Delayed Justice, a new documentary by Multiple Award-Winning Ghanaian Journalist, Regina Asamoah premieres Saturday, 6th August, 2022 on Atinka TV at 5:00PM GMT.
The documentary tells a story of a six-year-long legal battle to seek justice for a girl who got partially paralyzed after been defiled in 2015 by her school mate’s father
The documentary encourages families to report defilement cases, discourage out of court settlement, and calls for speedy prosecution of defilement cases.
Background to the Story
On 30th July, 2015, Atinka FM’s Regina Asamoah first broke a story of a 10-year-old girl who was left bedridden after been defiled twice by a man whom she alleged was her schoolmate’s father.
The girl was a class one pupil of Anyaa D/A Government School who stayed with her Aunt at Anyaa, a suburb of Accra in the Greater Accra Region.
An initial Interaction with the girl on her sick bed at the Korle-Bu Children’s Ward revealed that the suspect defiled her in a bush on 14th and 17th July, 2015 respectively on her way to school.
The man known to the victim as “Jessica Papa” (Jessica’s Father) was an auto mechanic who lived in the area.
Pediatricians at the Korle Bu Teaching Hospital confirmed in their report at the hospital that she was bed ridden due to the force penetration when she was defiled. The family later resorted to herbal medication due to lack of finances to continue the medication at the Teaching Hospital.
Her mother (name withheld) now deceased, in an earlier interview with Regina Asamoah in June, 2019 explained that they had to resort to herbal medicine because they couldn’t raise an amount of GHC120,000 for their daughter to undergo a surgery.
After several attempts, the victim can now walk but falls at the least attempt to walk fast.
Her Aunt (name withheld) said the victim has become traumatized and would not go on any errand that takes her far away from the house. The family had to relocate to psychologically help her recover from the trauma.
Ghana’s Child Protection system
The UN Convention on the Rights of the Child is an important agreement by countries who have promise to protect children’s rights and Ghana is not an exception to this. Article 19 talks about Protection from violence. It says Government must protect Children from violence, abuse, and being neglected by anyone.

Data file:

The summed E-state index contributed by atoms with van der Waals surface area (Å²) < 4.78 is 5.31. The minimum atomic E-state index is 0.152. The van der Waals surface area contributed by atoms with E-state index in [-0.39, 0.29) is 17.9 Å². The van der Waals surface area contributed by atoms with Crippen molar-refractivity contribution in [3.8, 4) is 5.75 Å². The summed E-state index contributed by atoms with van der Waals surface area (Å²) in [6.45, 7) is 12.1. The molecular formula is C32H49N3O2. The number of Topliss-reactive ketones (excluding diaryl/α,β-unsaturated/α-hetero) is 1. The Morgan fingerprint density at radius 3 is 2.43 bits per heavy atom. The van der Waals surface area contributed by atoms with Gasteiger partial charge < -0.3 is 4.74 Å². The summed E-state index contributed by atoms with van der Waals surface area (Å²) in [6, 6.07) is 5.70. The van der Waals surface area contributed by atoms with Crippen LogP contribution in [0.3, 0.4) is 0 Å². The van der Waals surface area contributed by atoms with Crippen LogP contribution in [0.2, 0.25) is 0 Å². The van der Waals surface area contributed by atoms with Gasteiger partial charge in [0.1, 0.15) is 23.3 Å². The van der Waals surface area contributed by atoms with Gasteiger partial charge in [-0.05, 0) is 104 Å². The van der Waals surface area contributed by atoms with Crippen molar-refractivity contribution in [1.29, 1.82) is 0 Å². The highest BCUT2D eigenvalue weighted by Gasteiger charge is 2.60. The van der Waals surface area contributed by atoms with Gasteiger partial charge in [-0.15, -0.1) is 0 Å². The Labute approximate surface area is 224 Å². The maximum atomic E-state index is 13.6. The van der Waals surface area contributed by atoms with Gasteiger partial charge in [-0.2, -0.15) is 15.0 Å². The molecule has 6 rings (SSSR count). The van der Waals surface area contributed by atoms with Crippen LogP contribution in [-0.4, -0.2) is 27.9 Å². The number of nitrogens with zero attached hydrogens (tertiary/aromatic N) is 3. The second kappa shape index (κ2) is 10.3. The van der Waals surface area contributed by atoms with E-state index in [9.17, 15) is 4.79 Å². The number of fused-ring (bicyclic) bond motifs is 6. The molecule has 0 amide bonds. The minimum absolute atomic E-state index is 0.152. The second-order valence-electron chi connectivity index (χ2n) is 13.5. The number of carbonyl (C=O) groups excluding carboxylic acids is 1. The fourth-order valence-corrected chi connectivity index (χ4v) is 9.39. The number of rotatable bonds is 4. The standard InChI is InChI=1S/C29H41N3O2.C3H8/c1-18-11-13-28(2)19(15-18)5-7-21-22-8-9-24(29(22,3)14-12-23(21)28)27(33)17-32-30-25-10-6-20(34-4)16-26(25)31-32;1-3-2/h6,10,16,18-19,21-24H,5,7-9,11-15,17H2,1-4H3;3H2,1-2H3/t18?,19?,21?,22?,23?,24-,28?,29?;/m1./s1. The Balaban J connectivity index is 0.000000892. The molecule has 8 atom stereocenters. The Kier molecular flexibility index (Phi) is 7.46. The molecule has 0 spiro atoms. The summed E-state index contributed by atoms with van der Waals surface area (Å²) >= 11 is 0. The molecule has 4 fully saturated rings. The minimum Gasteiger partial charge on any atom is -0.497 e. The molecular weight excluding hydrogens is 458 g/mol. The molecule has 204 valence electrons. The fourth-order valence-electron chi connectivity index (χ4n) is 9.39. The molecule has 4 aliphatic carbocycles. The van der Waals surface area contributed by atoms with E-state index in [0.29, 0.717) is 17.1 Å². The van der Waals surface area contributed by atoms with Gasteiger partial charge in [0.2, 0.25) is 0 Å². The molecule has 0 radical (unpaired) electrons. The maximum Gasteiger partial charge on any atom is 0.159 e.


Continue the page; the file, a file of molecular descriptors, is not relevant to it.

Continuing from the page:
Article 34 also calls for Protection from Sexual Abuse. It charges government to protect children from sexual exploitation (being taken, advantage of) and sexual abuse, including people forcing children to have sex for money or making sexual pictures or films of teens. To achieve these victims of abuse must be guaranteed justice.
Ghana’s Children Act 1998, tasks parents and guardians to protect the child from neglect, discrimination, violence, abuse, exposure to physical and moral hazards and oppression.
This is a collective action that needs the complement of the Judiciary and Ghana Police Service to ensure speedy trial for persons who violate this right of the child.
Profile of Documentary Film Maker
Regina Asamoah is the 2019 Best Female Journalist who for the past thirteen years, has made the art of storytelling a lifestyle rather than a job.
She works as a News Editor at Atinka TV and FM.
As an editorial team leader, she plays an intrinsic part in determining content for news, besides driving her team for top quality reportage and ethical discipline.
One of her interests has been to champion women and children’s rights through her works. She has written thesis and done publications on these areas which have sparked public discourse in both traditional and new media
Through her reports, several defiled girls have received justice, with some being put back to school on sponsorship.
Her award-winning documentaries have generated national discourse and yielded positive results over the years. Her Documentary titled; ‘MISSING CHILDREN’ which premiered in May 2021 has helped reunite over 160 missing children with their families. At the 2022 Ghana Young Achievers Awards, she received the topmost Award – Young Achiever and Activist of the Year, for her “Missing Children” Documentary Series.
Her Documentary; ‘DEFILED AND TRAUMATISED’ received Special Recognition from Plan International Ghana for Excellent Reporting on Girls’ Issues. After six years of legal battle, the girl who was featured in the Documentary – a defilement victim, finally got justice in August, 2021.
Another Documentary by her on ‘THE AGED AND COVID-19’ led to proper targeting and care for older persons at the height of COVID-19 Pandemic in Ghana.
‘HOT OIL’, a documentary that highlighted the plight of a 9-yr-old boy who had suffered severe burns, afforded him the opportunity to undergo a complete surgery.
She has facilitated and moderated several high-level discussions. Key among them are the US Embassy Ghana “2021 Shifting the Blame Series: The Use of Ghanaian Language in Effective Reportage of Gender-Based Violence”, and the 2019 National Dialogue on Sexual Violence and Assault against Boys and Girls by Plan International Ghana and its implementing partners.
In 2O21, the US Embassy Ghana selected her together with 14 others as “Champions of Ghana” to speak on Gender-Based Violence during the Observance of the Global 16 Days of Activism Against Gender-Based Violence.
She holds a Masters’ Degree in Development Communication from Ghana Institute Of Journalism – having finished top of her class as the Best Graduating Student with Distinction.
She is a Bloomberg Media Initiative Africa (BMIA) Fellow, and also holds a Bachelors’ Degree in Journalism.
She draws strength from one of Nelson Mandela’s quotes, ‘We can change the World and make it a better place. It is in your hands to make a difference.’